Innovation gives payment cards a new lease of life

Nassir Ghrous, SVP, banking & payment for CISMEA region for Gemalto discusses why digital payments will not kill the humble EMV card

Tags: Gemalto NV (
  • E-Mail
Innovation gives payment cards a new lease of life At a time when threats of fraud and cyberattacks continue to grow, the security characteristics fundamental to banking cards will only become more important, Ghrous said.
By  Nassir Ghrous Published  June 3, 2018

While most attention appears to be focused on digital transformation of banks now, it is essential to remember the decisive role that EMV cards continue to play in our payment system. Even in an era dominated by smartphones and 24/7 connectivity, cards continue to be the most popular form of payment by far.

According to a recent Euromonitor International report, almost half (45%) of all sales transactions around the UAE were done through credit, debit and prepaid cards. This figure is expected to exceed 50% by 2020, with more and more consumers increasingly opting for cashless transactions.

When it comes to innovation, the payment card still has plenty of tricks up its sleeve. Over recent years, a whole range of promising solutions using payment cards have been introduced: with new designs and new options, the card appears to have been given a new lease of life, as witnessed by the recent launch of biometric cards. Thanks to an increasingly comprehensive range of products, the payment card is now an essential and effective marketing tool for banks, allowing them to optimize their customer portfolios.

Despite the incredible success of contactless transactions, in the eyes of banks and users, payment cards continue to be a relatively functional product. However, their intrinsic values should not be underestimated. Firstly, EMV cards enjoy a remarkable degree of consumer confidence. Unlike a mobile phone or any other connected device, a payment card is issued by the bank itself. Secondly, the end user can see the security chip integrated on the card and be completely confident that their funds are protected in the event of loss or theft. At a time when the threats of fraud and cyberattacks continue to grow, these fundamental characteristics will only become more important.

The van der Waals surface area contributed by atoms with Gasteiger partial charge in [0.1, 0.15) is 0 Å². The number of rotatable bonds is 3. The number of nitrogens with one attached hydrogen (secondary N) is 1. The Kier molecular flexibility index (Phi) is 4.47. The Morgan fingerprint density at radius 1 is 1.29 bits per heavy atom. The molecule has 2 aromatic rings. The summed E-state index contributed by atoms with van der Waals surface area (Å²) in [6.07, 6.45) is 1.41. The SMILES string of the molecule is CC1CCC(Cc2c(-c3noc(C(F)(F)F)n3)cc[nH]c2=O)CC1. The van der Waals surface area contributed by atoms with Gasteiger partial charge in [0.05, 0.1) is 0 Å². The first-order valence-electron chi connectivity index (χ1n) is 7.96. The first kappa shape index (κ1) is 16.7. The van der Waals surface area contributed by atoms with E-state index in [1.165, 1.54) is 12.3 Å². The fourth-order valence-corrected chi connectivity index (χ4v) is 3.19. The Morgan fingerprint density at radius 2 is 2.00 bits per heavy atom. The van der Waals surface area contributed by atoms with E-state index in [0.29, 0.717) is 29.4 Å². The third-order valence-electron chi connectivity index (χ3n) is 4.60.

If we examine attitudes toward payment cards more closely, recent studies show that consumers are in fact very open, and even enthusiastic, about potential innovation. In fact, in the UAE alone, mobile payments are experiencing significant growth with the launch of new innovations like Samsung Pay, Emirates NBD Pay and Apple Pay. According to one of the leading banks in the UAE, Emirates NBD, contactless payments now exceed 10% of the bank’s total payments as compared to two per cent three years ago and digital transactions are increasing by 30% year on year.

Connections between the physical and digital can be seen in the recent launch of the biometric payment card in Cyprus, featuring a fingerprint sensor. As the user brings the card to the contactless payment terminal, they simply place their finger on the sensor to authenticate the transaction, which can also be carried out in contact mode. As a result, there is no upper limit when using contactless payments.

This solution therefore combines the two most powerful strengths of the current consumer environment: biometrics and contactless transactions. Real momentum therefore already exists for abandoning PIN codes and passwords in favour of biometrics. Not only are biometrics more practical for consumers tired of passwords, but they also allow irrefutable confirmation of the user's identity. What's more, this new type of card retains the option of switching back to use of a PIN code if necessary.

A recent survey released by Visa also revealed that the majority of UAE consumers prefer biometrics over traditional payment methods, reflecting increased consumer confidence in the technology. The survey showed that 98% of consumers in the UAE would like to use at least one method of biometrics to make future payments.

While nothing can stop the evolution of the banking sector towards a future dominated by digitisation, it does not, however, mean the end of the bank card. Thanks to the unique, tactile and personal connection offered by the card, the bank has a unique and effective marketing tool for strengthening the bond with its customers.

Add a Comment

Your display name This field is mandatory

Your e-mail address This field is mandatory (Your e-mail address won't be published)

Security code